No significant differences were found between the RT and C groups in their anthropometric characteristics (age, weight, and height), 1-RM knee extension and flexion strength, squat jump, and countermovement height at the start of the study.
A significant interaction was found between the factors time (pre- and post-training) by group for 1-RM knee extension strength (F1,16 = 53.6, p < 0.001), 1-RM knee flexion strength (F1,16 = 28.5, p < 0.001), 1-RM lower body strength (F1,16 = 52.6, p < 0.001), squat jump height (F1,16 = 104.6, p < 0.001), and countermovement jump height (F1,16 = 112.5, p < 0.001). The RT group demonstrated significant increases in the 1-RM knee extension, flexion, and lower body strength, squat jump height, and countermovement jump height at the end of the training period (Table 1).
Significant decrements were observed in 1-RM knee extension (from 38.3± 7.8 to 33.2 ± 10.0 kg; p < 0.001), flexion (from 36.3 ± 7.0 to 31.1 ± 7.6 kg; p < 0.001), and lower body strength (from 74.6 ± 14.6 to 64.3 ± 17.4 kg; p < 0.001), squat jump height (from 14.3 ± 2.8 to 12.1 ± 2.6 cm; p ≤ 0.001), and countermovement jump height (from 17.1 ± 2.2 to 14.4 ± 2.6 cm; p < 0.001) in RT group after 6 weeks of detraining period. However, the values at all parameters measured were still higher (p < 0.05) after the detraining period compared to the pretraining values, except for knee flexion strength (Figures 1 & 2).
Muscle strength and power of the lower limbs contributes to several power daily activities, such as chair rising and stair climbing.3,6,11,20 The results of the present study indicated that 10 weeks of strength training using moderate resistance improved significantly muscle strength and power, whereas 6 weeks of detraining caused significant reductions in the muscle strength and power in moderately active older men.
In previously inactive healthy older adults, a 12 week moderate resistance training program resulted in a 44% increment in 1-RM lower body strength and a 7% increment in midthigh CSA total muscle area.10 A major methodological factor that may explain the different increments in 1-RM lower body strength between the present study (30%) and the above study (44%) is the different physical activity levels of the participants. Moritani & deVries12 reported comparable increments in 1-RM elbow flexors strength (23%) following 8 week resistance training at 66% of 1-RM. Larger increase in muscle strength has been reported after a low resistance training program but the duration of the program was 52 weeks.21 It seems that a moderate intensity resistance training (at 60% of 1-RM) is adequate to lead to neuromuscular adaptations in older adults. The mechanisms responsible for the improvement of neuromuscular function attributed mainly to the neural adaptations (motor unit activation, coordination) and secondary to muscle hypertrophy after short-term resistance training in older adults.7,16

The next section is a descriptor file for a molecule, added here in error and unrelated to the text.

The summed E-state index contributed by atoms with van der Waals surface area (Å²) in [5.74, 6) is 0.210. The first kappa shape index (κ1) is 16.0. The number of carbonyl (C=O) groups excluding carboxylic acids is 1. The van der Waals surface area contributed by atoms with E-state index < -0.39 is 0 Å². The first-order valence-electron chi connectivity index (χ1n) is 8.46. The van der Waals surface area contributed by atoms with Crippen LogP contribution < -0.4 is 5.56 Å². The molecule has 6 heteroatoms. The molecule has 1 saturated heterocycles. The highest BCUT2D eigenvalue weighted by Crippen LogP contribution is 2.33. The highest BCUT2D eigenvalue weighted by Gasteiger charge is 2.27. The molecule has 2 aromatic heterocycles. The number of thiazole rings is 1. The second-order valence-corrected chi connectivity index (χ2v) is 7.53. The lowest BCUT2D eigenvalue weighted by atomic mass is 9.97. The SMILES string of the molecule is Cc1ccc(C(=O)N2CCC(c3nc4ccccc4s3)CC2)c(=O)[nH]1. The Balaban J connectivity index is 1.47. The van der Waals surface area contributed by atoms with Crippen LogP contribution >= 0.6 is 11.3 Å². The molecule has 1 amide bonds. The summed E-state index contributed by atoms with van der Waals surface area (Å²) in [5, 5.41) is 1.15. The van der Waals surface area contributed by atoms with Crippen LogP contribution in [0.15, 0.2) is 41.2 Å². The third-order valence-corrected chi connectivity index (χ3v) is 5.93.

The experimental group improved the vertical jump performance by 39% in SJ height and 31% in CMJ height. Previous studies6–8 reported smaller increments in SJ and CMJ heights than the present study in spite of using resistances up to 80% of 1-RM. Especially in a study from our laboratory,6 inactive older women improved the SJ height by 24.5% and CMJ height by 21.7% following 12 weeks of heavy resistance training. Additionally, a significant correlation among the change in squat and countermovement jump height and the change in chair rising time after the training period was observed.6 It is possible this significant relationship between vertical jump performance and chair rising is due to the similar kinetic pattern and the same muscles groups involved in the tests. Hakkinen et al7 showed that a 6 month heavy resistance training (including leg press exercise) combined with explosive exercises yielded 24% and 18% improvement in squat jump height, in habitually active older men and women, respectively. Roelants et al8 reported significant increments in isokinetic knee extensors peak torque and countermovement jump height in older adults after 24 weeks of strength training for the knee extensors with progressively increased resistance. An important factor that can explain the increments in muscle strength and vertical jump performance of MRT group is their previous training status, with no strength training history. It has been observed that the gains in muscle strength and power following are larger in novice weight trainers than strength/power athletes.22,23